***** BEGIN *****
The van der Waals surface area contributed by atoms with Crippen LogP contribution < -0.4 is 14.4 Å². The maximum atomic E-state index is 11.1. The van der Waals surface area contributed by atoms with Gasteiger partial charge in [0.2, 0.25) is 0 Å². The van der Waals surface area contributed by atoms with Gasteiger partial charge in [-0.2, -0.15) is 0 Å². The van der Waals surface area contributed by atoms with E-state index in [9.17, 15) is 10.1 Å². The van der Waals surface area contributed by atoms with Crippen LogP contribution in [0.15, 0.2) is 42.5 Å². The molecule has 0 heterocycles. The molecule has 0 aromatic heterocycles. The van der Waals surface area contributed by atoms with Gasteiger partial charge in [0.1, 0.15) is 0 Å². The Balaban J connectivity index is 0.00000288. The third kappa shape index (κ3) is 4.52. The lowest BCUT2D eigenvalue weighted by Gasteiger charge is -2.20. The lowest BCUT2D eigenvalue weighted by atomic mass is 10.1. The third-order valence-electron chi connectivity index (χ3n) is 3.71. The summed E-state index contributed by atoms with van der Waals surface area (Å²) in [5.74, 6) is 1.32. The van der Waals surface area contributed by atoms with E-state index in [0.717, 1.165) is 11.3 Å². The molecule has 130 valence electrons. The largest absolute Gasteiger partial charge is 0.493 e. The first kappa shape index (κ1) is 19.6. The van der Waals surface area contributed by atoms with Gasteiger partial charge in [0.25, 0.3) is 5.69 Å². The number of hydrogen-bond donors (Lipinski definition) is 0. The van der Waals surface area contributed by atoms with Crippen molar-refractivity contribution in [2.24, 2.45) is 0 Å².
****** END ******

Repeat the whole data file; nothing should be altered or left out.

The van der Waals surface area contributed by atoms with Crippen LogP contribution < -0.4 is 14.4 Å². The maximum atomic E-state index is 11.1. The van der Waals surface area contributed by atoms with Gasteiger partial charge in [0.2, 0.25) is 0 Å². The van der Waals surface area contributed by atoms with Gasteiger partial charge in [-0.2, -0.15) is 0 Å². The van der Waals surface area contributed by atoms with E-state index in [9.17, 15) is 10.1 Å². The van der Waals surface area contributed by atoms with Crippen LogP contribution in [0.15, 0.2) is 42.5 Å². The molecule has 0 heterocycles. The molecule has 0 aromatic heterocycles. The van der Waals surface area contributed by atoms with Gasteiger partial charge in [0.1, 0.15) is 0 Å². The Balaban J connectivity index is 0.00000288. The third kappa shape index (κ3) is 4.52. The lowest BCUT2D eigenvalue weighted by Gasteiger charge is -2.20. The lowest BCUT2D eigenvalue weighted by atomic mass is 10.1. The third-order valence-electron chi connectivity index (χ3n) is 3.71. The summed E-state index contributed by atoms with van der Waals surface area (Å²) in [5.74, 6) is 1.32. The van der Waals surface area contributed by atoms with E-state index in [0.717, 1.165) is 11.3 Å². The molecule has 130 valence electrons. The largest absolute Gasteiger partial charge is 0.493 e. The first kappa shape index (κ1) is 19.6. The van der Waals surface area contributed by atoms with Gasteiger partial charge in [0.25, 0.3) is 5.69 Å². The number of hydrogen-bond donors (Lipinski definition) is 0. The van der Waals surface area contributed by atoms with Crippen molar-refractivity contribution in [2.24, 2.45) is 0 Å².